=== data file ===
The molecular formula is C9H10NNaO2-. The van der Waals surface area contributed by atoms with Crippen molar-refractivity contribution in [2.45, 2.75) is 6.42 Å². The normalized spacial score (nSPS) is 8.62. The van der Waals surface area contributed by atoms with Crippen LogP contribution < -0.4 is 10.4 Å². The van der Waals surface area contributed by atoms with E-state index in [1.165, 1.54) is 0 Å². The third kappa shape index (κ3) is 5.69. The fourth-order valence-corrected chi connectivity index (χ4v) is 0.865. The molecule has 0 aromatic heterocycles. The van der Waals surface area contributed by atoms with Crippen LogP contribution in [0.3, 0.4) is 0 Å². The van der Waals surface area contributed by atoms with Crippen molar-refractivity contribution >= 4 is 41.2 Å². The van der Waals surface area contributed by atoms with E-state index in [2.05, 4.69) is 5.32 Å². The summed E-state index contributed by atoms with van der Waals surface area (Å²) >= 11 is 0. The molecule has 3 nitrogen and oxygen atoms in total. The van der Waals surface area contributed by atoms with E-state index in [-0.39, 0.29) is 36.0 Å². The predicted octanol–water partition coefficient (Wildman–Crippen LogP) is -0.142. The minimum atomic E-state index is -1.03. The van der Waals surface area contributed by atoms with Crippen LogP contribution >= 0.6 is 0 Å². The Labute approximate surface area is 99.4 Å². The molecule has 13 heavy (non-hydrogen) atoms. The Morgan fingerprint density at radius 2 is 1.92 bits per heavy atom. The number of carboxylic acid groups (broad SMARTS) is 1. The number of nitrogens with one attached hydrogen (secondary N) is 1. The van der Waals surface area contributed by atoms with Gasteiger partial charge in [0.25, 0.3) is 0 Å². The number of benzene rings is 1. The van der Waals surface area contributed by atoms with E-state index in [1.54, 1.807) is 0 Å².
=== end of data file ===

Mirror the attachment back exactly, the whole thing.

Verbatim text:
The molecular formula is C9H10NNaO2-. The van der Waals surface area contributed by atoms with Crippen molar-refractivity contribution in [2.45, 2.75) is 6.42 Å². The normalized spacial score (nSPS) is 8.62. The van der Waals surface area contributed by atoms with Crippen LogP contribution < -0.4 is 10.4 Å². The van der Waals surface area contributed by atoms with E-state index in [1.165, 1.54) is 0 Å². The third kappa shape index (κ3) is 5.69. The fourth-order valence-corrected chi connectivity index (χ4v) is 0.865. The molecule has 0 aromatic heterocycles. The van der Waals surface area contributed by atoms with Crippen LogP contribution in [0.3, 0.4) is 0 Å². The van der Waals surface area contributed by atoms with Crippen molar-refractivity contribution >= 4 is 41.2 Å². The van der Waals surface area contributed by atoms with E-state index in [2.05, 4.69) is 5.32 Å². The summed E-state index contributed by atoms with van der Waals surface area (Å²) >= 11 is 0. The molecule has 3 nitrogen and oxygen atoms in total. The van der Waals surface area contributed by atoms with E-state index in [-0.39, 0.29) is 36.0 Å². The predicted octanol–water partition coefficient (Wildman–Crippen LogP) is -0.142. The minimum atomic E-state index is -1.03. The van der Waals surface area contributed by atoms with Crippen LogP contribution >= 0.6 is 0 Å². The Labute approximate surface area is 99.4 Å². The molecule has 13 heavy (non-hydrogen) atoms. The Morgan fingerprint density at radius 2 is 1.92 bits per heavy atom. The number of carboxylic acid groups (broad SMARTS) is 1. The number of nitrogens with one attached hydrogen (secondary N) is 1. The van der Waals surface area contributed by atoms with Gasteiger partial charge in [0.25, 0.3) is 0 Å². The number of benzene rings is 1. The van der Waals surface area contributed by atoms with E-state index in [1.54, 1.807) is 0 Å².